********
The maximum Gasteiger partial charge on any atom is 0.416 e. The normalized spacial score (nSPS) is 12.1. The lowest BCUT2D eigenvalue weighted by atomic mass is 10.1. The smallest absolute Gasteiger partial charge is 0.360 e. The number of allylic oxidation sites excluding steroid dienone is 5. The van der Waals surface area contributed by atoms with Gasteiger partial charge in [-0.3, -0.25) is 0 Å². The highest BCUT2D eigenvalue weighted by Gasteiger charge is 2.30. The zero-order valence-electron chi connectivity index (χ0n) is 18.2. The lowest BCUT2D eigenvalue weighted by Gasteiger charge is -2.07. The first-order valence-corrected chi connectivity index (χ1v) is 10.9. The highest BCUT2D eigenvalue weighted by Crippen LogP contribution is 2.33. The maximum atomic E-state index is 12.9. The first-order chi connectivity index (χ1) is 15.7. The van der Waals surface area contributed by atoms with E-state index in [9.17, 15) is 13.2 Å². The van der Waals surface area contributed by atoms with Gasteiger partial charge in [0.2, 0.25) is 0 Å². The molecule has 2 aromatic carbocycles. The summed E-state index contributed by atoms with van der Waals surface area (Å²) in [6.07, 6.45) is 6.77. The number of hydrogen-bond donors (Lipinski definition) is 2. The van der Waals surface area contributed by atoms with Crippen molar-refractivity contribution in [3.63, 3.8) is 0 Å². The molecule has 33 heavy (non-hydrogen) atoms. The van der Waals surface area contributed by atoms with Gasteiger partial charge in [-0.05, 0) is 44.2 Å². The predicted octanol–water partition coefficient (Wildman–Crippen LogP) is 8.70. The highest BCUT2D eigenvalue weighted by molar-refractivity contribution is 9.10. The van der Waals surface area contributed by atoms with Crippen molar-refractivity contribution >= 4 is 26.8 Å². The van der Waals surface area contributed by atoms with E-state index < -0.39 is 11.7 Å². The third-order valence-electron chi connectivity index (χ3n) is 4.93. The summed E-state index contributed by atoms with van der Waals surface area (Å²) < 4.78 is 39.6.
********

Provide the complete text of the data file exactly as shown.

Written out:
The maximum Gasteiger partial charge on any atom is 0.416 e. The normalized spacial score (nSPS) is 12.1. The lowest BCUT2D eigenvalue weighted by atomic mass is 10.1. The smallest absolute Gasteiger partial charge is 0.360 e. The number of allylic oxidation sites excluding steroid dienone is 5. The van der Waals surface area contributed by atoms with Gasteiger partial charge in [-0.3, -0.25) is 0 Å². The highest BCUT2D eigenvalue weighted by Gasteiger charge is 2.30. The zero-order valence-electron chi connectivity index (χ0n) is 18.2. The lowest BCUT2D eigenvalue weighted by Gasteiger charge is -2.07. The first-order valence-corrected chi connectivity index (χ1v) is 10.9. The highest BCUT2D eigenvalue weighted by Crippen LogP contribution is 2.33. The maximum atomic E-state index is 12.9. The first-order chi connectivity index (χ1) is 15.7. The van der Waals surface area contributed by atoms with E-state index in [9.17, 15) is 13.2 Å². The van der Waals surface area contributed by atoms with Gasteiger partial charge in [0.2, 0.25) is 0 Å². The molecule has 2 aromatic carbocycles. The summed E-state index contributed by atoms with van der Waals surface area (Å²) in [6.07, 6.45) is 6.77. The number of hydrogen-bond donors (Lipinski definition) is 2. The van der Waals surface area contributed by atoms with Crippen molar-refractivity contribution in [3.63, 3.8) is 0 Å². The molecule has 33 heavy (non-hydrogen) atoms. The van der Waals surface area contributed by atoms with Gasteiger partial charge in [-0.05, 0) is 44.2 Å². The predicted octanol–water partition coefficient (Wildman–Crippen LogP) is 8.70. The highest BCUT2D eigenvalue weighted by molar-refractivity contribution is 9.10. The van der Waals surface area contributed by atoms with Crippen molar-refractivity contribution >= 4 is 26.8 Å². The van der Waals surface area contributed by atoms with E-state index < -0.39 is 11.7 Å². The third-order valence-electron chi connectivity index (χ3n) is 4.93. The summed E-state index contributed by atoms with van der Waals surface area (Å²) < 4.78 is 39.6.